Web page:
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Foreign Exchange

22, alone and 4,500 miles from home

Imagine her: 22, attractive, alone, more than 4,500 miles from home. In a country whose native language is not hers. In a city of five million. On a Metro nearing midnight.
    She exits the Metro and, to ease the long climb up the escalator at Gorkovskaya Station, shoves her folded umbrella into the side pocket of her duffle. She enters a moonless night, the White Nights of early summer a memory. Not far from the Neva, she crosses Kirovsky Prospekt bound for Malaya Posadskaya Street and the apartment house — built for socialist-realist artists in the 1930s — where she stays with her host family, a mother and daughter.
    An arched entryway for cars, with a door to the right, pierces the bottom floor and leads to a center courtyard beyond.
    No incandescent bulb lights the archway, and she uses her feet like the antennae of a cockroach, feeling for the potholes she knows are there. She’s come home late before and expects, like those other times, to be alone. But as she emerges into the courtyard, hangs right to pass through the tall double doors into the foyer, she sees a man standing against the wall midway up the wide staircase.
    He has wavy, dark hair, a bit wild, a slight mustache, dark eyes, like a twist between Charles Manson and the man in a white van who inhabited her fourth-grade nightmares. She doesn’t recall ever seeing him, but plenty of people she’s never met live in the building and she wants to assume the best about people.
    She gets midway up the stairs:
    “Dyevushka,” the man says to her. Young lady.
    “Kotory chas?” What time is it?
    “Nye znayu,” she says. I don’t know. “Polnoch?” Midnight?
    Her Russian’s pretty good. She’s been told she could pass for a Russian-speaking Estonian.
    She climbs past him and steps into the lift. He approaches. But he doesn’t get on. At the door, he reaches out for her.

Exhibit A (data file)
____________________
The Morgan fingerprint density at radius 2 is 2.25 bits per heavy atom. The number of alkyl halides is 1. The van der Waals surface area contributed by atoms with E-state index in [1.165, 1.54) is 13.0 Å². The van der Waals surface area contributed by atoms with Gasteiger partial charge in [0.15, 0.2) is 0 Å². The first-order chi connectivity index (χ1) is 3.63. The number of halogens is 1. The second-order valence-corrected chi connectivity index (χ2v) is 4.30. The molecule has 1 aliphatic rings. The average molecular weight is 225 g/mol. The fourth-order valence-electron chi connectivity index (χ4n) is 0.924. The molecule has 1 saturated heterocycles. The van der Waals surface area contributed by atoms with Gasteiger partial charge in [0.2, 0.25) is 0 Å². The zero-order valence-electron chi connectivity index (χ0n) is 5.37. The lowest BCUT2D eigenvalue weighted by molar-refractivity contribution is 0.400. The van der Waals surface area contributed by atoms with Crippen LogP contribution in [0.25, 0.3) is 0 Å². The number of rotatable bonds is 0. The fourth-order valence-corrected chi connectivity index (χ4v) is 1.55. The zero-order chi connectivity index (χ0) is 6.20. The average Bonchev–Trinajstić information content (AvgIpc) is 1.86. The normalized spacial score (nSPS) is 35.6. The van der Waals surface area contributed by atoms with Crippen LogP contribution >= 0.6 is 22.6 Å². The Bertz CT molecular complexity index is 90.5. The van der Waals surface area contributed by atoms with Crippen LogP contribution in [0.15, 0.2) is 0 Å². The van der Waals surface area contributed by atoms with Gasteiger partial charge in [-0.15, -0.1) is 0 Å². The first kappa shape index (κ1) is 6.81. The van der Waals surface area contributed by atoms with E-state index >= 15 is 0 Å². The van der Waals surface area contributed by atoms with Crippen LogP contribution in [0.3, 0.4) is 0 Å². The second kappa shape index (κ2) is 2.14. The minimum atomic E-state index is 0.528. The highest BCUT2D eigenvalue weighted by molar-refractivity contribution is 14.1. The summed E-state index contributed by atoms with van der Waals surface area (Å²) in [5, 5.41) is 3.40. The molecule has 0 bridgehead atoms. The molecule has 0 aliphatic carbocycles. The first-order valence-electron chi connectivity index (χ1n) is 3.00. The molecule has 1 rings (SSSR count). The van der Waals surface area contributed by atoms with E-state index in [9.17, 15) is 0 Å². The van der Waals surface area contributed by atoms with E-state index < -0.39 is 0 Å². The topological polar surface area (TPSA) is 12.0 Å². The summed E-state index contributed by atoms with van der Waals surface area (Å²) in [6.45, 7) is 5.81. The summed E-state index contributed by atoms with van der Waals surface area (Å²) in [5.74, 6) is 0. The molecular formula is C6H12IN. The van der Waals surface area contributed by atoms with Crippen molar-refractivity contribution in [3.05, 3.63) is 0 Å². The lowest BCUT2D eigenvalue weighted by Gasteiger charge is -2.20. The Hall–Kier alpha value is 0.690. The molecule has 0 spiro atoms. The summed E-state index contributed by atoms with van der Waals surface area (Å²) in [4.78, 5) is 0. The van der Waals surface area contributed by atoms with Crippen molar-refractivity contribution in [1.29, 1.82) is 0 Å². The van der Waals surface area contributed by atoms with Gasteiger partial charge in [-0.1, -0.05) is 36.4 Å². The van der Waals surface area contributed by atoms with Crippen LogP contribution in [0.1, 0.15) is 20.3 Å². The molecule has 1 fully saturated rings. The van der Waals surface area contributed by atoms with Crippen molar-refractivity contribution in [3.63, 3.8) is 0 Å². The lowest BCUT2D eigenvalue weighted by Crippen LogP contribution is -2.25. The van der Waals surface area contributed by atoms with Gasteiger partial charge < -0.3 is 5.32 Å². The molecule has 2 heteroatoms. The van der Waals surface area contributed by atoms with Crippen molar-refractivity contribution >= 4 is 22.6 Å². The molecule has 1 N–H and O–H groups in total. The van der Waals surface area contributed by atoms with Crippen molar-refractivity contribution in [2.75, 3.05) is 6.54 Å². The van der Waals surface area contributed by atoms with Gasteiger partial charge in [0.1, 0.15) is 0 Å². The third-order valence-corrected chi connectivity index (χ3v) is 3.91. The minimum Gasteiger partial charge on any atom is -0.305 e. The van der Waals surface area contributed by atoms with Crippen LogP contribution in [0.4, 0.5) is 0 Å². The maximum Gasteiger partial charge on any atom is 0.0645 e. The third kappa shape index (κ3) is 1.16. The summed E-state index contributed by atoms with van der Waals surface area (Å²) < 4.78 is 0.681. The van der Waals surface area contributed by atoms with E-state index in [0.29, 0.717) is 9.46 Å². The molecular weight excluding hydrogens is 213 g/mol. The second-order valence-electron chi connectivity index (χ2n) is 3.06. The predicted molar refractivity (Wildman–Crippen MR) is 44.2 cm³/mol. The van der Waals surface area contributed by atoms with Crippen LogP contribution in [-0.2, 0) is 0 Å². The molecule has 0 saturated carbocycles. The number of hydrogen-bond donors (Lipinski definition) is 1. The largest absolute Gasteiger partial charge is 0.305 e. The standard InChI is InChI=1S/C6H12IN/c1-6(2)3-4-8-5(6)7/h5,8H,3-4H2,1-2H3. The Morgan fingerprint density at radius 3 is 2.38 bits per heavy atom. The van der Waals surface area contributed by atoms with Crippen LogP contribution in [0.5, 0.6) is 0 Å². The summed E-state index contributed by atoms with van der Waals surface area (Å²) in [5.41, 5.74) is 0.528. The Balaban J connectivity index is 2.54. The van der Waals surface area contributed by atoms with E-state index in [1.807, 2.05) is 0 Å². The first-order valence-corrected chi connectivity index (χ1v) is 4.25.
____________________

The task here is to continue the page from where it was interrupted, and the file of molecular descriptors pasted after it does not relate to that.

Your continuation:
In that moment, time slows. The white noise in her mind puckers into a blank screen and she doesn’t quite understand what’s happening.
    “Chto?” she says to him. What?
    If, in her mind, she’s been over a thousand times what she would do in such a situation, all of that vanishes. Only one faint thread exists: a will to live.
    “Tikho,” he says. Quiet. And reaches for her right breast.
    “Chto?” This time, she says it louder.
    “Shhh … tikho,” he says and starts to touch her chest.
    And quicker than all that’s passed, she feels a surge, beginning in the balls of her feet, coursing through her body and stopping at her throat.
    In perfect English, she explodes: “You a******!”
    Just as quickly as the surge roared up, the man pulls back and runs down the steps.
    She slams her thumb against the five button. The weak and the strong mingle in her body until she can discern no difference. There’s no time to exhale, yet she’s panting: Can this lift be any slower? Hurry up. Hurry up. Hurry up. She fumbles for the apartment key. She fumbles for the umbrella, another weapon in the arsenal of fist, elbow, knee and foot. She cannot unpocket it fast enough.
    Fifth floor. She dashes to the door, trying to steady herself and steady the key. Has opening a door ever taken so long? Finally she’s in. She closes the door quickly yet firmly in case the Manson look-alike is making his way up the stairs. She locks it quietly, leaves the lights off, places her duffle down gently. She sees the family dog Karena, a silhouette in the kitchen doorway, and crouches to embrace her.
    Still, she listens for feet on the stairs. She waits this way for what seems hours, and only then, after hearing nothing does she cry into the coat of the knowing Karena.